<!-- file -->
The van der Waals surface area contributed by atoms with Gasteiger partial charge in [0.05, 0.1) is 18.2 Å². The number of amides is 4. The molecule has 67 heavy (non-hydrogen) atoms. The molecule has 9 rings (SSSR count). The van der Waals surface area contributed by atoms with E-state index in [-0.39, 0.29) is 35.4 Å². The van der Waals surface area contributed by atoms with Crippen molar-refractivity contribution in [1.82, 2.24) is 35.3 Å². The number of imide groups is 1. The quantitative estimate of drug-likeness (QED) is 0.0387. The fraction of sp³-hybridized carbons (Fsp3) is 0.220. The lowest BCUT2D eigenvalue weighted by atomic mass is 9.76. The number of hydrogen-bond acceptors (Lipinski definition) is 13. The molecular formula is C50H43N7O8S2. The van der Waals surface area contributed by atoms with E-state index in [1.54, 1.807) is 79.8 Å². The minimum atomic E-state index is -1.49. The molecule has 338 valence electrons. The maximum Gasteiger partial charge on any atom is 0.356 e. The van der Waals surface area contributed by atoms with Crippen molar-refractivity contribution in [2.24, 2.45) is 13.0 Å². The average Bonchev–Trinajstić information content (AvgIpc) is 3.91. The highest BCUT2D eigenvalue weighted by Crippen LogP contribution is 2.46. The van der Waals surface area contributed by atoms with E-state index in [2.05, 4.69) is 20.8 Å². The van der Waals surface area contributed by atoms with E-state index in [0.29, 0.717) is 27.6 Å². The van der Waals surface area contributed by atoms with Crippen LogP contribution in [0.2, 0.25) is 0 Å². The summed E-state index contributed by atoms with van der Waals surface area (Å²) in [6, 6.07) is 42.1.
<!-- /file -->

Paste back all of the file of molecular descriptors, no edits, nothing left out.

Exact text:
The van der Waals surface area contributed by atoms with Gasteiger partial charge in [0.05, 0.1) is 18.2 Å². The number of amides is 4. The molecule has 67 heavy (non-hydrogen) atoms. The molecule has 9 rings (SSSR count). The van der Waals surface area contributed by atoms with E-state index in [-0.39, 0.29) is 35.4 Å². The van der Waals surface area contributed by atoms with Crippen molar-refractivity contribution in [1.82, 2.24) is 35.3 Å². The number of imide groups is 1. The quantitative estimate of drug-likeness (QED) is 0.0387. The fraction of sp³-hybridized carbons (Fsp3) is 0.220. The lowest BCUT2D eigenvalue weighted by atomic mass is 9.76. The number of hydrogen-bond acceptors (Lipinski definition) is 13. The molecular formula is C50H43N7O8S2. The van der Waals surface area contributed by atoms with E-state index in [1.54, 1.807) is 79.8 Å². The minimum atomic E-state index is -1.49. The molecule has 338 valence electrons. The maximum Gasteiger partial charge on any atom is 0.356 e. The van der Waals surface area contributed by atoms with Crippen molar-refractivity contribution in [2.24, 2.45) is 13.0 Å². The average Bonchev–Trinajstić information content (AvgIpc) is 3.91. The highest BCUT2D eigenvalue weighted by Crippen LogP contribution is 2.46. The van der Waals surface area contributed by atoms with E-state index in [2.05, 4.69) is 20.8 Å². The van der Waals surface area contributed by atoms with E-state index in [0.29, 0.717) is 27.6 Å². The van der Waals surface area contributed by atoms with Crippen LogP contribution in [0.2, 0.25) is 0 Å². The summed E-state index contributed by atoms with van der Waals surface area (Å²) in [6, 6.07) is 42.1.